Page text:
And Simon-Wren Lewis continues:

What interests me is how annoyed each side gets with each other.... I will use the label market monetarist (MM) rather than neomonetarist. It seems to me that I understand a little why those in the MM camp get so annoyed with those like me who go on about fiscal policy. Let me quote Nick:

We don't like fiscal patches that cover up that underlying problem. Because fiscal policy has other objectives and you can't always kill two birds with the same fiscal stone. Because we can't always rely on fiscal policymakers being able and willing to do the right thing. And because if your car has alternator trouble you fix the alternator; you don't just keep on doing bodge-jobs like replacing the battery every 100kms...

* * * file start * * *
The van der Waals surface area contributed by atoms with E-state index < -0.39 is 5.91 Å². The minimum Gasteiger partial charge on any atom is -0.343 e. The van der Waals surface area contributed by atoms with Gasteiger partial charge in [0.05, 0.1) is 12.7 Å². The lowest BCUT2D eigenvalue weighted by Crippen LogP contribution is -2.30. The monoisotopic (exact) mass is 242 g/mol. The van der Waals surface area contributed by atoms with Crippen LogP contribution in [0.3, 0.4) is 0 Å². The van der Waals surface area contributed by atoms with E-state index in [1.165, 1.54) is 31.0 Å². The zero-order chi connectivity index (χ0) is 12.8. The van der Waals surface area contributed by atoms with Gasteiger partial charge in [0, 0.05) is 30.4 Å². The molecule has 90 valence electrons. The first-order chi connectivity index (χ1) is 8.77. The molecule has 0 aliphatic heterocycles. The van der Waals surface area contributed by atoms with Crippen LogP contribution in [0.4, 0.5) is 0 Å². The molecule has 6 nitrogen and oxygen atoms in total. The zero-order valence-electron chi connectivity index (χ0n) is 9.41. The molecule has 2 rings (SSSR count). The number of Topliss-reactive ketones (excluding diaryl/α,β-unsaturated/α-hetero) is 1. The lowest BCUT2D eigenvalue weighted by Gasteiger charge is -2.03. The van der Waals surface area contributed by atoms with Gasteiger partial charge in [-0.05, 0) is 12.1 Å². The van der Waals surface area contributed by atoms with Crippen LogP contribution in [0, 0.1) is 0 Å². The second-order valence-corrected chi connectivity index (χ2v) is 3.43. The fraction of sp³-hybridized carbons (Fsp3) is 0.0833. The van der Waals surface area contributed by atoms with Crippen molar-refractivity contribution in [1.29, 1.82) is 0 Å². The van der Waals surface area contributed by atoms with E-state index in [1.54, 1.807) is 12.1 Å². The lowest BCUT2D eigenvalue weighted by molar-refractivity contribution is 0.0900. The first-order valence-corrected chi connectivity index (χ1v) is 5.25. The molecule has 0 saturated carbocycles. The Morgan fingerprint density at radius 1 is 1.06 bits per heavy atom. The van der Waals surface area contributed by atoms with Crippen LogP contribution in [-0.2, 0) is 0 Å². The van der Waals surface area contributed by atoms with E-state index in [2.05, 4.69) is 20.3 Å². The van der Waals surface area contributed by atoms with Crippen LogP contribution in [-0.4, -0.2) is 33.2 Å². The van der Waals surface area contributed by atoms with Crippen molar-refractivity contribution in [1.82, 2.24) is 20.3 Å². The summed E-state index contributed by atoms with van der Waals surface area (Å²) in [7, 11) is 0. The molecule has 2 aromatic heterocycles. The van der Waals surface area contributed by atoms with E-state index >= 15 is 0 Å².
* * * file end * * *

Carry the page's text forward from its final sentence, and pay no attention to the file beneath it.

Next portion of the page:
In their view, the proper way to do stabilisation policy outside a fixed exchange rate regime is, without qualification, to use monetary policy. So the first best policy is to try every monetary means possible, which may in fact turn out to be quite easy if only policymakers adopt the right rule. Fiscal policy is a second best bodge. MM just hates bodgers.... The situation is not symmetric. I do not get annoyed with MM because I think monetary policy is a bodge. I have spent much time discussing what monetary policy can do at the ZLB, and I have written favourably about nominal GDP targets. But, speaking for just myself, I do get annoyed by at least some advocates of MM....

To understand why I do get annoyed with MM.... We are going downhill, and the brakes do not seem to be working properly. I’m sitting in the backseat with a representative of MM. I suggest to the driver that they should keep trying the brake pedal, but they should also put the handbrake on. The person sitting next to me says: